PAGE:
In 2017 Cloudflare launched Cloudflare Workers, a serverless computing platform for creating new applications, augmenting existing ones, without configuring or maintaining infrastructure. It has expanded to include Workers KV, a low-latency key-value data store; Cron Triggers, for scheduling Cron jobs; and additional tooling for developers to deploy and scale their code across the globe.[37]

On September 25, 2019, Cloudflare released a freemium VPN service for mobile devices called WARP.[38][39] A year later, beta support for macOS and Windows was released.[40]

As of 2020, Cloudflare was providing DNS services to over 100,000 customers.[41]

In November, 2020, Cloudflare announced Cloudflare for Teams, consisting of a DNS resolver and web gateway called “Gateway,” and a zero-trust authentication service called “Access.”[42]

On May 11, 2022, Cloudflare announced its first SQL database, D1, which is built on SQLite.[43]

On September 26, 2022, Cloudflare announced Zero Trust SIM, an eSIM designed to secure mobile devices and prevent SIM-swapping attacks. The technology is based on the zero trust security model. According to Cloudflare, the secure eSIM can also be used as a second identification factor with 2FA verification protocols. The product will be first available in the United States, with a planned global rollout in the future.[44][45]

In September 2022, Cloudflare began to test Turnstile – an alternative to CAPTCHA. The product, instead of presenting a visual CAPTCHA for the user to solve, automatizes the verification process by conducting JavaScript-based checks inside the browser to determine whether the user is a real person or an automated entity. The algorithm reportedly uses machine learning to optimize the process.[46]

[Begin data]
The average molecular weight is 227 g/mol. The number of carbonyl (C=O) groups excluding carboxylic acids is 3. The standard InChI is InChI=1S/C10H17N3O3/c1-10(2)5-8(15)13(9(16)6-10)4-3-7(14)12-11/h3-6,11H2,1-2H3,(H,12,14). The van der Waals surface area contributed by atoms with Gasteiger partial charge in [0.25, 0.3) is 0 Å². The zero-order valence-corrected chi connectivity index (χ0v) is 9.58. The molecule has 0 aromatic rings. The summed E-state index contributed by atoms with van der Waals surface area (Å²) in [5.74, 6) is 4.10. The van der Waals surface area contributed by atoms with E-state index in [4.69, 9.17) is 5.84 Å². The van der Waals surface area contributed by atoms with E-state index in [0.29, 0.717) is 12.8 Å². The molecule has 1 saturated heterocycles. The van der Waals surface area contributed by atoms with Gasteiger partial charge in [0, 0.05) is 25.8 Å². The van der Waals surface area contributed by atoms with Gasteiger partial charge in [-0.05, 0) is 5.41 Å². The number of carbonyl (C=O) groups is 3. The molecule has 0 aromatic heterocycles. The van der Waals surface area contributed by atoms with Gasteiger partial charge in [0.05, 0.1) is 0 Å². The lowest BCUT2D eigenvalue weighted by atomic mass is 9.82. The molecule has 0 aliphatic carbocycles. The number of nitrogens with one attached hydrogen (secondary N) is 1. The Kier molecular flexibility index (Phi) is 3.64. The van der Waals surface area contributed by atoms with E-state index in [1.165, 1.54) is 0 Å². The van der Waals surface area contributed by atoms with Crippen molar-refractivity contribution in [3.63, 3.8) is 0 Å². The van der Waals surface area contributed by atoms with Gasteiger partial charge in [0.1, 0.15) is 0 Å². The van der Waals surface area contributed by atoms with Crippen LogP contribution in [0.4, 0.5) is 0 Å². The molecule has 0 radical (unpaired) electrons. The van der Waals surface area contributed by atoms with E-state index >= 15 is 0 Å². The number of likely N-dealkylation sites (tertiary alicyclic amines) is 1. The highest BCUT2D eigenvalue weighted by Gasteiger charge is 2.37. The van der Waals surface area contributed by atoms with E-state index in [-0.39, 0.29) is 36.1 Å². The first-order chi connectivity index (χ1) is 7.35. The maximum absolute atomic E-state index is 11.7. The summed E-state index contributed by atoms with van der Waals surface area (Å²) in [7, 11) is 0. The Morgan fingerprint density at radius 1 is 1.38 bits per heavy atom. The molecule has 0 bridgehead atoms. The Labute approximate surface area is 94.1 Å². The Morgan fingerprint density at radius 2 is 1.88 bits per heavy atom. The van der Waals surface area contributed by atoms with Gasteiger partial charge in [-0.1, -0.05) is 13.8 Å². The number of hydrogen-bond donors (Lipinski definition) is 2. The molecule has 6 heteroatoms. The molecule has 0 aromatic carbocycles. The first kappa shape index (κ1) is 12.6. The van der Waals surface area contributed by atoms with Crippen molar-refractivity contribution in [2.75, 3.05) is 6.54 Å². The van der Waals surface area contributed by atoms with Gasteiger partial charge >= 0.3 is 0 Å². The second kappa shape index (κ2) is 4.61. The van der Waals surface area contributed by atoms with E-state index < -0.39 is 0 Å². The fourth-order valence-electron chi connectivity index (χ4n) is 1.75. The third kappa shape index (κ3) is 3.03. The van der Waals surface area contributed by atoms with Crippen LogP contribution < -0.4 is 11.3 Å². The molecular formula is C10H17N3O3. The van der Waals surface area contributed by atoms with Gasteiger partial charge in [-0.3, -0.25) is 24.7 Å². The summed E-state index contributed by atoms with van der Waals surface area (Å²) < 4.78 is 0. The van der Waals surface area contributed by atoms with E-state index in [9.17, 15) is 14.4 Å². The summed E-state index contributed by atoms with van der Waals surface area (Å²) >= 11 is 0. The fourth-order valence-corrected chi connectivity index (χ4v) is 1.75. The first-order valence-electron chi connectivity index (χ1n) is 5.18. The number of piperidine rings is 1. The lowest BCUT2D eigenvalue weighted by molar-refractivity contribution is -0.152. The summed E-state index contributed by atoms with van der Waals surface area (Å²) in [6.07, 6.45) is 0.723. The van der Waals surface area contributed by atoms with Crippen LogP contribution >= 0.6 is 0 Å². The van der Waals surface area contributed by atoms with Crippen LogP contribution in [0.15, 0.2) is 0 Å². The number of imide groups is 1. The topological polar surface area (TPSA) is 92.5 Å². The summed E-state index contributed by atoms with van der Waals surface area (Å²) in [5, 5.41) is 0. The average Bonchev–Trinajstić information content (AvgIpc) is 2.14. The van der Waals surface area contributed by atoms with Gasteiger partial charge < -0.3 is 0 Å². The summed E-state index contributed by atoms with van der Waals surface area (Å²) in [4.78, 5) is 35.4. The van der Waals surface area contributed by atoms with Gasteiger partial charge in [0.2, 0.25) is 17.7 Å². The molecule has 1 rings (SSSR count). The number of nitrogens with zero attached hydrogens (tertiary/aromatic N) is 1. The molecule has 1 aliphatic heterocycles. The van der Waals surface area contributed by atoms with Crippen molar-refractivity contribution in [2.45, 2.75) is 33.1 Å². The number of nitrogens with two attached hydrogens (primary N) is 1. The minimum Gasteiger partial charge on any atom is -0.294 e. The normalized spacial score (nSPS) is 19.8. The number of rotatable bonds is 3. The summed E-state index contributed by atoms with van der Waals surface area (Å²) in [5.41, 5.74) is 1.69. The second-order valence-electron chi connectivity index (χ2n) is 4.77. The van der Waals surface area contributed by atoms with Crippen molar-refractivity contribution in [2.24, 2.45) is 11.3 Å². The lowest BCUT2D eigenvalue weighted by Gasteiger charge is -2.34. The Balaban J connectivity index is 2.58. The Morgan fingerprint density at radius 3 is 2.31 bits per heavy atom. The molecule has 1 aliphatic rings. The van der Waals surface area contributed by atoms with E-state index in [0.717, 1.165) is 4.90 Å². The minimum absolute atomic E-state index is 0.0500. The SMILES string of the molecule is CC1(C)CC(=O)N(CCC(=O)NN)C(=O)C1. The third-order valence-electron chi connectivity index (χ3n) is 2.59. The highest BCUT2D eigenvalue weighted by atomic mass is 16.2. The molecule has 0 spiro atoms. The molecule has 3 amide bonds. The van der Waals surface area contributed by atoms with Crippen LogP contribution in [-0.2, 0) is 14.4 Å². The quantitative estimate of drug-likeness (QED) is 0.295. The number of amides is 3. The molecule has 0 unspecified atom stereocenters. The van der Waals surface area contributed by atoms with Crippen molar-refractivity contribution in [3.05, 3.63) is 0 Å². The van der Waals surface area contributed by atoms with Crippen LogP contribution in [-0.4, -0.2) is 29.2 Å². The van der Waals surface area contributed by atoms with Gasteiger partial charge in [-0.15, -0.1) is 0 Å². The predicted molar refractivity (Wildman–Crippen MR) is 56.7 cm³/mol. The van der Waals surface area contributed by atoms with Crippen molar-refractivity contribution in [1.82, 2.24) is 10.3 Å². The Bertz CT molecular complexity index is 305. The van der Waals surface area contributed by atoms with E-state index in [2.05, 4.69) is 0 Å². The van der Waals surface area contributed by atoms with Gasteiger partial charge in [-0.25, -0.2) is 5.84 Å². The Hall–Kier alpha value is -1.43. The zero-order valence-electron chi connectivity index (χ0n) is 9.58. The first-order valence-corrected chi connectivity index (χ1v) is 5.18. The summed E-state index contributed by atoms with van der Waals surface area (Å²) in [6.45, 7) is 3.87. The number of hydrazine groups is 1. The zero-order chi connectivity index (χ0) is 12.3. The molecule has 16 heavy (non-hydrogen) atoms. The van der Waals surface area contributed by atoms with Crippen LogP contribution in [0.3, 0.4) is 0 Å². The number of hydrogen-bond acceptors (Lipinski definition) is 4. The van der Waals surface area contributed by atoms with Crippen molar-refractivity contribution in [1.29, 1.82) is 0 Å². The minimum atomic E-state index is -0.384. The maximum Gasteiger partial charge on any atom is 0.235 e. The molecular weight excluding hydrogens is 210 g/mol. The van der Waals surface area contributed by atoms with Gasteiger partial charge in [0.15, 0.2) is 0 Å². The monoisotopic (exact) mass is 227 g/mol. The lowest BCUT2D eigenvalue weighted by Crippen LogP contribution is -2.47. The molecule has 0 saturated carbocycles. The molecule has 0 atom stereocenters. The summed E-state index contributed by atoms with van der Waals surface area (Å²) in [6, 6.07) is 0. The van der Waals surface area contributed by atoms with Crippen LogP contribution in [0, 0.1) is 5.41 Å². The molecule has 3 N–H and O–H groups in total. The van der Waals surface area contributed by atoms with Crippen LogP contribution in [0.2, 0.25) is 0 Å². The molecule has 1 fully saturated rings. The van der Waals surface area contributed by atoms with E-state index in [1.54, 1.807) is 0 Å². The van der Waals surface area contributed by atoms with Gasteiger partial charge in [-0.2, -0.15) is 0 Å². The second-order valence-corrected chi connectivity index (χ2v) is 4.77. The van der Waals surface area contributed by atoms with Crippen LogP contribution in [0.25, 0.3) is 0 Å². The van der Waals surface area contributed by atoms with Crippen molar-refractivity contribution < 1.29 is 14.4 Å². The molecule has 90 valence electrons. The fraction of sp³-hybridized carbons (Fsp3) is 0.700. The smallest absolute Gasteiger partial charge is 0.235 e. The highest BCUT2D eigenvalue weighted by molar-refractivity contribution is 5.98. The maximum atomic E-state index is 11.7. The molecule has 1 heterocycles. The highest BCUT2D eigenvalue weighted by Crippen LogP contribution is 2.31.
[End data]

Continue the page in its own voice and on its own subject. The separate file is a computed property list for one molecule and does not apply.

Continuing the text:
Free services[edit]

In 2014, Cloudflare began providing free DDoS mitigation for artists, activists, journalists, and human rights groups under the name “Project Galileo.”[47] More than 1,000 users and organizations were participating in Project Galileo as of 2020.[48] In 2017, they extended the service to electoral infrastructure and political campaigns under the name “Athenian Project.”[49][50][51] In December 2020, Cloudflare released a beta Jamstack platform for front-end developers to deploy websites on Cloudflare’s infrastructure, under the name “Pages.”[52] In January 2021, the company began providing their “Waiting Room” digital queue product for free for COVID-19 vaccination scheduling under the title “Project Fair Shot.”[53] Project Fair Shot later won a Webby People’s Choice Award in 2022 for Event Management under the Apps & Software category.[54]

Security and privacy issues[edit]


On June 1, 2012, the hacker group UGNazi redirected visitors to the website 4chan to a Twitter account belonging to UGNazi by “hijacking” 4chan’s domain via Cloudflare. After initiating a password recovery for the Google Workspace hosted email account of Cloudflare CEO Matthew Prince, UGNazi then allegedly used social engineering to trick AT&T support staff into giving them access to his voicemail. Exploiting a bug in Google App’s two-factor authentication security procedures, the hackers allegedly used the voicemail-recovered password to access Prince’s email account without a second layer of authentication. Once in control of Prince’s email account, they were able to redirect the 4chan domain through Cloudflare’s database.[55][56]